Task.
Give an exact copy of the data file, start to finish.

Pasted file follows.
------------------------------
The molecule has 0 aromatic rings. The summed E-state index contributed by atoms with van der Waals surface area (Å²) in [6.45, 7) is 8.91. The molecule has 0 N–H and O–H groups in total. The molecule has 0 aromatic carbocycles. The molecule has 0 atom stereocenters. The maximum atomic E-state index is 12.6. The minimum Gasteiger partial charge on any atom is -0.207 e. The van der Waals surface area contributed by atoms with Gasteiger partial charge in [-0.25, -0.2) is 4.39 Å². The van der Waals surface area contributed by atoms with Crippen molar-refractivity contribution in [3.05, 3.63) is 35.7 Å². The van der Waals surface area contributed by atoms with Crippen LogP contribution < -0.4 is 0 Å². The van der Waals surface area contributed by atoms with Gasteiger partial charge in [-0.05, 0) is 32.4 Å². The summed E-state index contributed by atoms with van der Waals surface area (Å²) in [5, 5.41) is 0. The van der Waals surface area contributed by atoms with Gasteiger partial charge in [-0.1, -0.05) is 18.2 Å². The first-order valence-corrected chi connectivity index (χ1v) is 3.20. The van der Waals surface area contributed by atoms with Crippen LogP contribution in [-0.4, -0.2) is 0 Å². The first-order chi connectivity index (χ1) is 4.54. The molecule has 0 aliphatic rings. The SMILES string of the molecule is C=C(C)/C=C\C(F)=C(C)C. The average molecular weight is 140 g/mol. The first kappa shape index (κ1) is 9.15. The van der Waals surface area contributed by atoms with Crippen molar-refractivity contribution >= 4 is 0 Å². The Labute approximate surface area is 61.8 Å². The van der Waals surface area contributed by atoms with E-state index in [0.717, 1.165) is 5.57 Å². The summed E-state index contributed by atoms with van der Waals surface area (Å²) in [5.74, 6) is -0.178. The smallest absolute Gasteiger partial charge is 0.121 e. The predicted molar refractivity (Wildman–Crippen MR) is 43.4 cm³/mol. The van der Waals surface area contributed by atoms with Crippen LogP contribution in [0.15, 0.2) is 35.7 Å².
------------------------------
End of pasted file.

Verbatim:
The molecule has 0 aromatic rings. The summed E-state index contributed by atoms with van der Waals surface area (Å²) in [6.45, 7) is 8.91. The molecule has 0 N–H and O–H groups in total. The molecule has 0 aromatic carbocycles. The molecule has 0 atom stereocenters. The maximum atomic E-state index is 12.6. The minimum Gasteiger partial charge on any atom is -0.207 e. The van der Waals surface area contributed by atoms with Gasteiger partial charge in [-0.25, -0.2) is 4.39 Å². The van der Waals surface area contributed by atoms with Crippen molar-refractivity contribution in [3.05, 3.63) is 35.7 Å². The van der Waals surface area contributed by atoms with Crippen LogP contribution < -0.4 is 0 Å². The van der Waals surface area contributed by atoms with Gasteiger partial charge in [-0.05, 0) is 32.4 Å². The summed E-state index contributed by atoms with van der Waals surface area (Å²) in [5, 5.41) is 0. The van der Waals surface area contributed by atoms with Gasteiger partial charge in [-0.1, -0.05) is 18.2 Å². The first-order valence-corrected chi connectivity index (χ1v) is 3.20. The van der Waals surface area contributed by atoms with Crippen LogP contribution in [-0.4, -0.2) is 0 Å². The first-order chi connectivity index (χ1) is 4.54. The molecule has 0 aliphatic rings. The SMILES string of the molecule is C=C(C)/C=C\C(F)=C(C)C. The average molecular weight is 140 g/mol. The first kappa shape index (κ1) is 9.15. The van der Waals surface area contributed by atoms with Crippen molar-refractivity contribution >= 4 is 0 Å². The Labute approximate surface area is 61.8 Å². The van der Waals surface area contributed by atoms with E-state index in [0.717, 1.165) is 5.57 Å². The summed E-state index contributed by atoms with van der Waals surface area (Å²) in [5.74, 6) is -0.178. The smallest absolute Gasteiger partial charge is 0.121 e. The predicted molar refractivity (Wildman–Crippen MR) is 43.4 cm³/mol. The van der Waals surface area contributed by atoms with Crippen LogP contribution in [0.15, 0.2) is 35.7 Å².